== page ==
As the Trump administration considers steps to implement what the president has called extreme vetting of foreigners at the border, one aspect of security screening has already been amped up.
The number of people who have been asked to hand over their cellphones and passwords by Customs and Border Protection agents has increased nearly threefold in recent years. This is happening to American citizens as well as foreign visitors.
It happened to Sidd Bikkannavar on Jan. 30, 10 days after President Trump’s inauguration. He was returning from a trip to Chile, where he took part in his hobby, racing solar-powered cars. At the Bush Intercontinental Airport in Houston, Bikkannavar was told to report to passport control by CBP officers. He was asked a series of questions, all “pretty benign and uneventful,” he tells NPR, and was then told “to hand over my phone, and give the password to unlock it.”
Bikkannavar is an American citizen, and had enrolled in the Global Entry program, which for a fee gives “low-risk travelers” expedited processing through customs, after a background check. Bikkannavar is also a NASA engineer at the Jet Propulsion Laboratory. Bikannavar says he “politely as I could,” told the CBP officer “I wasn’t allowed to give up the password.” It was a work-issued phone, Bikkannavar says he told the agent, pointing out the NASA bar codes and labels on the phone.
But it didn’t matter to the CBP officer, who continued to insist, and handed Bikkannavar a document warning there would be consequences if Bikkannavar didn’t go along. And so he handed over the phone.
Now you might be wondering, doesn’t the Constitution protect U.S. citizens from this sort of thing? Well, it turns out, the law isn’t entirely clear.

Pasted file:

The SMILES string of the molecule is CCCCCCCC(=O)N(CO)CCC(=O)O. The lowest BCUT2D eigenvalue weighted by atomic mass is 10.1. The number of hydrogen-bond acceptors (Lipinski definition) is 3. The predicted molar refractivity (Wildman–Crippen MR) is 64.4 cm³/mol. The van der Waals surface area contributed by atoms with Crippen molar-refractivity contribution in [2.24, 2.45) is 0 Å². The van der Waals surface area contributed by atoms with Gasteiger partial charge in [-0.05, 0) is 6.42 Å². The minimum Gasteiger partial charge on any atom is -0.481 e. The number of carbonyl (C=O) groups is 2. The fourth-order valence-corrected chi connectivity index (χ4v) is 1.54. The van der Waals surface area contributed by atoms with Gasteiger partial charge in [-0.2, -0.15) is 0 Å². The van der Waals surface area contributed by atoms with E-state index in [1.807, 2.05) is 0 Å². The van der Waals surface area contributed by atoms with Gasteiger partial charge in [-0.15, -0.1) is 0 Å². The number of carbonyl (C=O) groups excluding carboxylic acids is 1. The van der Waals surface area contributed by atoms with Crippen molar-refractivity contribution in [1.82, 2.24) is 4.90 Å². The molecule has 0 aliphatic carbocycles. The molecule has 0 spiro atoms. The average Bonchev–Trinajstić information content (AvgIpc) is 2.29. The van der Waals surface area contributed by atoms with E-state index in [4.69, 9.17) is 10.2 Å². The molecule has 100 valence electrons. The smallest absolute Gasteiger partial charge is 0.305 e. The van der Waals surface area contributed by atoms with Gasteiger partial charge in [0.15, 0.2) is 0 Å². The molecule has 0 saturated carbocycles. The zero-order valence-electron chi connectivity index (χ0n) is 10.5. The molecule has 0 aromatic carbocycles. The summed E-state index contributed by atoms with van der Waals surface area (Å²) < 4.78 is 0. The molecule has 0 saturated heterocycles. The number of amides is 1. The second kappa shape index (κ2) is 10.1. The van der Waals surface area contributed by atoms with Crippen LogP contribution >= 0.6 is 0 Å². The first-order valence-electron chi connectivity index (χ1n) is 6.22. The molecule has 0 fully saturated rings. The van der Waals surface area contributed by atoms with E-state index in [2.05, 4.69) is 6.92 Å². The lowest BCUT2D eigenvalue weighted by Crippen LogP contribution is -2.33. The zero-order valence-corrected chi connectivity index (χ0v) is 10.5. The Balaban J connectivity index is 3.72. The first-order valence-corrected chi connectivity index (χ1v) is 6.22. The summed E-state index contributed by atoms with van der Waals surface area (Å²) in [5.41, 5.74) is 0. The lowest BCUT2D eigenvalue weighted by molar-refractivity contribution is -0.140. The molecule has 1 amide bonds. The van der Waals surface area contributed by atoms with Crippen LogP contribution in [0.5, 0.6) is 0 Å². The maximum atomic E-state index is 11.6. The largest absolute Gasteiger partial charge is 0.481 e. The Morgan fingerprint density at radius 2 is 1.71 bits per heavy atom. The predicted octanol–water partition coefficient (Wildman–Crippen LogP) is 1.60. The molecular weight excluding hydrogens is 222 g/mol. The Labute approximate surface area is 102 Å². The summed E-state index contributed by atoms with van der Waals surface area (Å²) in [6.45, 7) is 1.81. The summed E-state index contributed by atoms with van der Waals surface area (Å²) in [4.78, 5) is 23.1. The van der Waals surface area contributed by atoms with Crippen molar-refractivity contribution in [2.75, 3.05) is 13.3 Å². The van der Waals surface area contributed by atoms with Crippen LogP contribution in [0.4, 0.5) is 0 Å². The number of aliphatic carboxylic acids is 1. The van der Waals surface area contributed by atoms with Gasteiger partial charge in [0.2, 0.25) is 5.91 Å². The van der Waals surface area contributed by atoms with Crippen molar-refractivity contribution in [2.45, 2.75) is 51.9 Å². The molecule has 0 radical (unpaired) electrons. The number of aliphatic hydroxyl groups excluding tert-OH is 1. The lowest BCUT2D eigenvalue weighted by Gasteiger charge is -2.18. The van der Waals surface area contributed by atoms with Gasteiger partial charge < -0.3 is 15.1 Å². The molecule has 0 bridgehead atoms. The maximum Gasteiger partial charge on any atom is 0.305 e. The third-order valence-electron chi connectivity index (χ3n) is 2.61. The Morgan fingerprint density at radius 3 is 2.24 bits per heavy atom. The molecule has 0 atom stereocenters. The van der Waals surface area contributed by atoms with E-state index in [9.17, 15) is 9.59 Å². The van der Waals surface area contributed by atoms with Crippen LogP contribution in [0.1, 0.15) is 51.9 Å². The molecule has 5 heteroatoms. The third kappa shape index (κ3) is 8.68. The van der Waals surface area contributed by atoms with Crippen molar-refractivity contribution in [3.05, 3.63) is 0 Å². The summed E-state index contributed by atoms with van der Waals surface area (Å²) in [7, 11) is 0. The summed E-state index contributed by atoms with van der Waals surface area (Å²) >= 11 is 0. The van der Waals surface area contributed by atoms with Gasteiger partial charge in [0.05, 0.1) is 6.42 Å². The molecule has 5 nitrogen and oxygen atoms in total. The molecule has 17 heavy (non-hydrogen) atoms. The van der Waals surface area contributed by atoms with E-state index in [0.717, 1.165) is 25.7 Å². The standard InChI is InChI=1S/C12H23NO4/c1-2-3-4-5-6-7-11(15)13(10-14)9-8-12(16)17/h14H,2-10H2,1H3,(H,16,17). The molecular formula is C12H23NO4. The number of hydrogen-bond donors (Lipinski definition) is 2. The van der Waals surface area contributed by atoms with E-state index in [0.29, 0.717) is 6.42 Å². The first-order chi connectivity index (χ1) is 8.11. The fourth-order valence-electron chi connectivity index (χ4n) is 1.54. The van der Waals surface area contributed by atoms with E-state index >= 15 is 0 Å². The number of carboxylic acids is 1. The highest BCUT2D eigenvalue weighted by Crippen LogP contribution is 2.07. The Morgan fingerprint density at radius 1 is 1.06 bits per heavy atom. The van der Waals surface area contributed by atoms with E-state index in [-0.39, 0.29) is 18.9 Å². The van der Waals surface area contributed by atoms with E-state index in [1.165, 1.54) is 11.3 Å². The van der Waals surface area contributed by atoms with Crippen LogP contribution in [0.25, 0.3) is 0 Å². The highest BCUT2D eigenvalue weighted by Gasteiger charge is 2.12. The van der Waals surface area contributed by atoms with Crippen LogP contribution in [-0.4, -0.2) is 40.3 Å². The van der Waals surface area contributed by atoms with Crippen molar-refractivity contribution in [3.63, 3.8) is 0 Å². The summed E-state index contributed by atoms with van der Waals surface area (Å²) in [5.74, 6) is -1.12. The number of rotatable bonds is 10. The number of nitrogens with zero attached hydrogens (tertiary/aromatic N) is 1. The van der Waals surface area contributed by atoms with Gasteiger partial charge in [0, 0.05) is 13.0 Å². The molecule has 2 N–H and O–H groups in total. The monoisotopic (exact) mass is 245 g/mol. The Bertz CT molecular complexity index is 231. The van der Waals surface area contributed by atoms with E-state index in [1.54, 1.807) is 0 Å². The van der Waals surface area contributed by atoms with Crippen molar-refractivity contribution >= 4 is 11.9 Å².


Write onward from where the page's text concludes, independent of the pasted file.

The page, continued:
Customs and Border Protection maintains it has the authority to look through everyone’s phones at border crossings and airport customs checkpoints. In an appearance before the Senate Homeland Security Committee last week, Department of Homeland Security Secretary John Kelly said such demands were, in general, “just like an American citizen coming in and having his bags searched, at the port of entry. Generally speaking, it’s done for a reason.”
In 2016, there were just under 23,877 devices searched by CBP agents; the year before, about 8,500. Kelly says such searches “aren’t routine,” and that the numbers haven’t ticked up appreciably since President Trump took office.
But Neema Singh Guliani, an attorney with the American Civil Liberties Union in Washington, sees the cellphone searches as part of a pattern. “It’s hard not to view these searches in the broader context of some of the rhetoric and the actions that have been taken” by the Trump administration.
The ACLU says the government ought to obtain a search warrant before demanding the password for someone’s phone or laptop. Sen. Ron Wyden agrees. The Oregon Democrat has sponsored legislation that would require the government to get a probable-cause warrant before it can look through such devices. Republican Sen. Rand Paul and others from both parties and both chambers are co-sponsoring the bill.
Wyden says he hopes that “in a very polarized time, Americans of all political philosophies are going to say they’d like to have our agents at the borders focus on criminals and terrorists, rather than wasting their time thumbing through the personal phones and memorabilia of our people.”
Wyden says Americans’ constitutional rights “shouldn’t disappear at the border.”
NASA scientist Bikkannavar says the episode has given him some doubts about the government he works for. “I have no problems with government or authority, and I’ve always put a certain amount of trust in our elected government,” he says. “I guess after this event and with everything else going on, the new travel policies, I guess I have to question how much I really trust the government to be looking out for everyone’s best interest.”
The ACLU says Americans can refuse to give CBP agents their passwords, but at the risk of being detained and having their devices taken from them. Foreign travelers can be denied access to the country if they refuse to comply.